Walking from the mosque in any direction, one will file along a bustling souq, crowded with locals seeking out their wares, Iranian pilgrims destined for one of Islam’s holiest – and oldest – sites, a European archaeology buff or two, and the occasional Iraqi refugee situating themselves within their place of exile. Potent smells of coffee, tobacco, and automobile exhaust waft through the air. Mopeds and flatbed carts pulled by young boys cut through the thick crowds of shoppers and sightseers, the human wake collapsing quickly behind them once they pass. Before the soft ochre glow of shop stalls, a bounty of colorful tapestries hang above jars of herbs and spices as well as bins of dried fruits and nuts. This mixture teases into action all of one's senses. Along the Souq al-Hamidiyya, bright, narrow beams of yellow and orange light cut through small punctures in the arcaded roof-tops – reminders of French strafing runs over this market during one of the numerous Arab revolts after the First World War.
Adorning the stone and cement frontages of shops and alleyways throughout the Old City is a variety of poster portraits of Syria’s President Bashar al-Asad. The ophthalmologist turned political leader is accompanied frequently by way of Photoshop editing by Hizbullah’s Hassan Nasrallah and Iran’s President Mahmoud Ahmedi-nejad. In this oldest of Old Cities, where long-ago saints and contemporary political dissidents escaped death, the here and now mingles tightly with ash-sham’s long history.
“Have you seen the film The Blues Brothers?” It was an unexpected question given that it was posed by a mid-level bureaucrat at the Ministry of Information named Basil, who spoke with a crisp Oxbridge diction.
The day before, over coffee and breakfast at my hotel, I told Harb that I thought it would be a good idea if we went to the ministry in order to assuage the Syrian government’s inevitable fears of an American reporter poking around Damascus. My theory was that I would avoid a lot of hassle if I made it clear that my intention was not to write about the government’s jailing of political opponents or any other sensitive domestic topic but that instead I was reporting only on refugees fleeing America’s brutal war on the people of Iraq. I would go about my reporting unimpeded, I calculated, and the Syrians would avoid troubling themselves with needless questioning and detentions. Harb concurred.
It was, of course, a lie. I had, in fact, been planning to meet with a dissident activist in an effort to check the pulse of Syria’s political opposition. But there I was in the ministry office trying to convince Basil of my benign intentions and, hopefully, go about my work, spending as little time as possible under the microscope of Syrian government apparatchiks.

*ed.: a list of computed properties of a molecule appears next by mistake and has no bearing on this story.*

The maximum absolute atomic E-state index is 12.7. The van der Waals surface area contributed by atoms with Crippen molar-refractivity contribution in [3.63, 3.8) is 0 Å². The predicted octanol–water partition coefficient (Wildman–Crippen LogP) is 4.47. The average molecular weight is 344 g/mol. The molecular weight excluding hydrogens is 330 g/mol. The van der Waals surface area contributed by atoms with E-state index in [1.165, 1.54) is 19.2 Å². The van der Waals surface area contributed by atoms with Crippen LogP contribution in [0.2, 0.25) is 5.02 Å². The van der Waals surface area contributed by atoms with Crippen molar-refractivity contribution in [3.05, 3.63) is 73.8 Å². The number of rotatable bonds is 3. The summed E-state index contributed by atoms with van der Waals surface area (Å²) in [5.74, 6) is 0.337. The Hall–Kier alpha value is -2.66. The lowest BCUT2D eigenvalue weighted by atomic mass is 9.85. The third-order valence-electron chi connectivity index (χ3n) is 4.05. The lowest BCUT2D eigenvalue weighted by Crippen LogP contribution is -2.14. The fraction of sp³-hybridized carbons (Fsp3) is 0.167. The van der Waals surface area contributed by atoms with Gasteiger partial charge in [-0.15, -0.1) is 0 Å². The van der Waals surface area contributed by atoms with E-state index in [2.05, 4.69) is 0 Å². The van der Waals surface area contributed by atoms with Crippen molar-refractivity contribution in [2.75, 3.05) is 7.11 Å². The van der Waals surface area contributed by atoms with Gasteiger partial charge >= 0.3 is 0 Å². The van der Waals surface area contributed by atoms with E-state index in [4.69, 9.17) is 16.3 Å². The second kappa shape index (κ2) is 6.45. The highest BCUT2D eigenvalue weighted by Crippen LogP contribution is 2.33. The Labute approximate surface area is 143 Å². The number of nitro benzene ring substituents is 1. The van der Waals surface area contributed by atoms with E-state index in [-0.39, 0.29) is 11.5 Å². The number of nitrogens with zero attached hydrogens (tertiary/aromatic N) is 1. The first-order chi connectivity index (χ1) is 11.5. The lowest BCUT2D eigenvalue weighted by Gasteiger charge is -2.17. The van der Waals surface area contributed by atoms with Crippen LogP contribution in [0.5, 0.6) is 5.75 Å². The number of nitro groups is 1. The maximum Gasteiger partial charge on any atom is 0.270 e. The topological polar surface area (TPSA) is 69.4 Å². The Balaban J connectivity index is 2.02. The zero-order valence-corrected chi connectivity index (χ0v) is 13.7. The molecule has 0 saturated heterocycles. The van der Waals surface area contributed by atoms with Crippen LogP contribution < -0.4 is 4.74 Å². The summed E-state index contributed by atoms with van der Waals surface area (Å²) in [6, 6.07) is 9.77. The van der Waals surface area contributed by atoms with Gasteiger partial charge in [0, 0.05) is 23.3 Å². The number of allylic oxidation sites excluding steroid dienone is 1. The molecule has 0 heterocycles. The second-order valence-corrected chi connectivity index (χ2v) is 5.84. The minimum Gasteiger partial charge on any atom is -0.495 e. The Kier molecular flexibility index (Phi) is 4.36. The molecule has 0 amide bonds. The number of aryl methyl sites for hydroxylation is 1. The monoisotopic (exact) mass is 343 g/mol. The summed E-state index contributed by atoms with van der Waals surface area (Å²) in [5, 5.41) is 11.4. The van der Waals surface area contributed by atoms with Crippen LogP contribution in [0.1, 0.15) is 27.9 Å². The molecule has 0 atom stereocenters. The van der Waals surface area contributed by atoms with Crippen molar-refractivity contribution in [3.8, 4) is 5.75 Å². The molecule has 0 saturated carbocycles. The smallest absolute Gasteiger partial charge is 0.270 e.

Basil was completely pre-occupied, though, with his American pop-culture references. “You know the scene where John Belushi and Dan Akroyd drive their car through the shopping mall,” he asked.
I nodded, feigning intense interest.
“This is what the United States is doing in the Middle East,” Basil continued urgently. “They are wreaking havoc everywhere at the same time claiming they are on a mission from God.” Pushing his wire-rimmed frames back to their secure place behind the bridge of his nose, he leaned back slowly – knowingly – in his chair.
Harb looked bored, taking a pull from the second, maybe third cigarette, that he had lit since we arrived less than half an hour before. Our visit was a necessary exercise in order to avoid a hassle with the Syrian state and Harb was initially fully on-board. Yet, Basil’s lecture was a heavy price to pay for our careful planning and Harb couldn’t keep up the thinnest façade of interest. And neither could I.
Basil was, of course, right. Yet he told us nothing new, despite his clever and unlikely deployment of out-dated cultural devices. Harb was, after-all, a refugee from Iraq and I had seen first-hand the devastation there following the American invasion. We had traveled to the ministry in an effort to avoid government intrusion but had ended up prisoners nevertheless to a bureaucrat with a fondness for Saturday Night Live greater than any American I knew.
The host led me through the bar’s crowded interior and seated me at a table occupied only by a slender, middle-aged man. I slid into a chair and said marhabah – hello. Bowing his head silently in recognition of my greeting, he blinked his heavy eyelids slowly, gently pulling smoke through the twisting hose of his water pipe, which rose from the floor next to him and gurgled to the rhythm of his drags.
Around us hung the thick aroma of apple-flavored tobacco. At other tables pairs of dice clattered across backgammon boards; gamers slammed their stones into place with conviction. There was an occasional click of an Amstel can being opened and a soft gluck-gluck of liquid falling into glass. A bottle of Johnnie Walker Red stood on every table.